Christopher Columbus Video made by The BBC

The following video, made by the BBC contains many errors and factual errors.
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Our Critique of a BBC Video

     In 1476 Columbus arrived in Portugal as a result of a fierce naval battle while he was a seaman on a Genovese fleet engaging in this instance a French flotilla. Injured in the battle, he went overboard, and with the use of an oar actually managed to swim to shore and wound up in Lagos, Portugal. After he convalesced, he wended his way to the Genovese ghetto in Lisbon where coincidently he met his brother Bartolomeo who was enrolled in a naval academy.  Columbus shortly joined and learned geography, Latin, astronomy, cartography, calligraphy, and some Portugese there. He and his brother subsisted by opening a shop selling books, naval charts and maps. Consequently, when Columbus finally got to Spain and learned Castilian, he spoke Castilian with a recognizable Portuguese accent. So, there’s no evidence that he was inherently Portugese.
"Admiral of the Ocean Sea" by Morison, pp. 23-24; pp.35-36.


     However, his Genovese origins can be downrightly documented. Firstly, he personally said he was Genovese. At one time he was wont to say that, “Although I am here (Spain), my heart is in Genoa.” His friends attested that he was Genovese. His will clearly states he was Genovese. Sixty historians on every continent on this planet say he was from Genoa. He lived on Vico Dritto di Ponticello IN GENOA. His exclamations or interjections were always in Italian. Although he rarely used profane language, the closest curse he ever used was “San Fernando” in Italian instead of the more popular “Jesus Christ!” His crew had trouble understanding him at times because of his somewhat faulty Castilian, lending proof to the fact he was not Spanish either. When Columbus and his heirs sued the Crown for the loss of his assets and titles, an inquest was held.  The verdict handed down denied Columbus restitution with the explanation that as a foreigner (Genovese), the sovereigns could therefore deny him his claims. In his will Columbus established five accounts at the Banco San Giorgio in Genoa. In correspondence with him bank managers always used the salutation “Our Most Distinguished Citizen.
The Voyage of the Viscaina," p.33; Morison, p.45; Morison, p.8 and 16; Columbus Letter to the Banco di San Giorgio, 1502.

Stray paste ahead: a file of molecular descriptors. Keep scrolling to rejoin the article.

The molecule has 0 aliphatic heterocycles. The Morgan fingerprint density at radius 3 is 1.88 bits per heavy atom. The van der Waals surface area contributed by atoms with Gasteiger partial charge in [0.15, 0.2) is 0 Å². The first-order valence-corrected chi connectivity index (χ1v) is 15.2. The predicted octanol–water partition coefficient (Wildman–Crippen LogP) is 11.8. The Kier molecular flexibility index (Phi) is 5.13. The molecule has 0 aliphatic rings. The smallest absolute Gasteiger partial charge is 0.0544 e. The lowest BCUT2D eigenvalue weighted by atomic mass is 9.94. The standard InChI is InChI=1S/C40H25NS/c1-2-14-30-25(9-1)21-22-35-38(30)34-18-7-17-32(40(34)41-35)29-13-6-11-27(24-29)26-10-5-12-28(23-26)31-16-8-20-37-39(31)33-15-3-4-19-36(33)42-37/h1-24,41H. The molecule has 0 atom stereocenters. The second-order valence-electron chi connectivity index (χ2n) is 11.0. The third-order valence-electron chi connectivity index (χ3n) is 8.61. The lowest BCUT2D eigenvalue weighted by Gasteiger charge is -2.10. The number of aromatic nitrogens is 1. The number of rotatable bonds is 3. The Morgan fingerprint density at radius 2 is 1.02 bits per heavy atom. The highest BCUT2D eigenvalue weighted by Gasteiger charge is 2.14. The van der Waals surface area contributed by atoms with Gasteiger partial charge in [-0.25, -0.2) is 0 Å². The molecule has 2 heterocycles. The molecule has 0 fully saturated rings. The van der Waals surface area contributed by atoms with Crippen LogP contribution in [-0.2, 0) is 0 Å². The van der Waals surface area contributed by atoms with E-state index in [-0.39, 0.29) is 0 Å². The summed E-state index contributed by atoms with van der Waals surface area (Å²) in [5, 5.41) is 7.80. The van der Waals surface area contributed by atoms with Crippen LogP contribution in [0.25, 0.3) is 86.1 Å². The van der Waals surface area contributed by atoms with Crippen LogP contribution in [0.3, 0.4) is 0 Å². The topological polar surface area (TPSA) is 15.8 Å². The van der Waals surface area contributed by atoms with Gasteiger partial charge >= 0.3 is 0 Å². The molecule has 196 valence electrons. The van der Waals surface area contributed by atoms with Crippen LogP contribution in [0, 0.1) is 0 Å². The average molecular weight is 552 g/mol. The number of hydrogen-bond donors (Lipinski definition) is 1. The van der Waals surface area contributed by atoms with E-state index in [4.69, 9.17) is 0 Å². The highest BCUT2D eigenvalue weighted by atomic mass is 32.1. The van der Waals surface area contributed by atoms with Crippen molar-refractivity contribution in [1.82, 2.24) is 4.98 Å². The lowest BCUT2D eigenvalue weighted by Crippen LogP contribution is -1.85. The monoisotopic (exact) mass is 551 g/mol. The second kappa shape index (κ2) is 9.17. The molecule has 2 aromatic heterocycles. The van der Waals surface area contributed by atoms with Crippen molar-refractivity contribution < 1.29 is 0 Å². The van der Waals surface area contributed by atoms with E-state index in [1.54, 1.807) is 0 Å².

Relative to remarks raised specifically in the video, Columbus’ family never had a coat of arms until he demanded one in the Santa Fe Capitulations of April 1492, the terms of the contract for the first expedition across the sea. Regarding the puzzled historians and the claim by Branco in this video about marrying Felipa Moniz y Perestrello, a noblewoman while Columbus was a commoner, can be explained by the fact that the Perestrellos, originally from Italy and left there to go to Spain in search of greater opportunities, fell on hard times for a while.  Therefore, the family, unable to provide a suitable dowry for their daughter, consented to the marriage with Columbus the commoner. As a result of their condition then the family could accept the arrangement. Branco in the video, hypothesizing that Columbus was a Portugese nobleman related to Pedro Ataide’ a Portugese nobleman, wants to prove the connection with DNA samples of both Ataide’ and Columbus. He  will find it extremely difficult to obtain a satisfactory sample from Columbus because such a Columbus sample is not readily available anymore. A few years ago researchers wanted to investigate where specifically Columbus was interred after his death since the possibilities ranged from the Dominican Republic, to Havana, Cuba, and Seville, Spain. The result was totally inconclusive because the researchers  could not obtain a sizable Columbus DNA sample to reach a final determination.  Branco will be faced with the same difficulty, and as such, his claim will result in a frustrating indecision. The mystery will continue.
"The Worlds of Christopher Columbus" by Phillips, pp.97-99; "Christopher Columbus and the Christian Church" by Rafael, p.16; Morison, p.44; "Viscaina," p.35.


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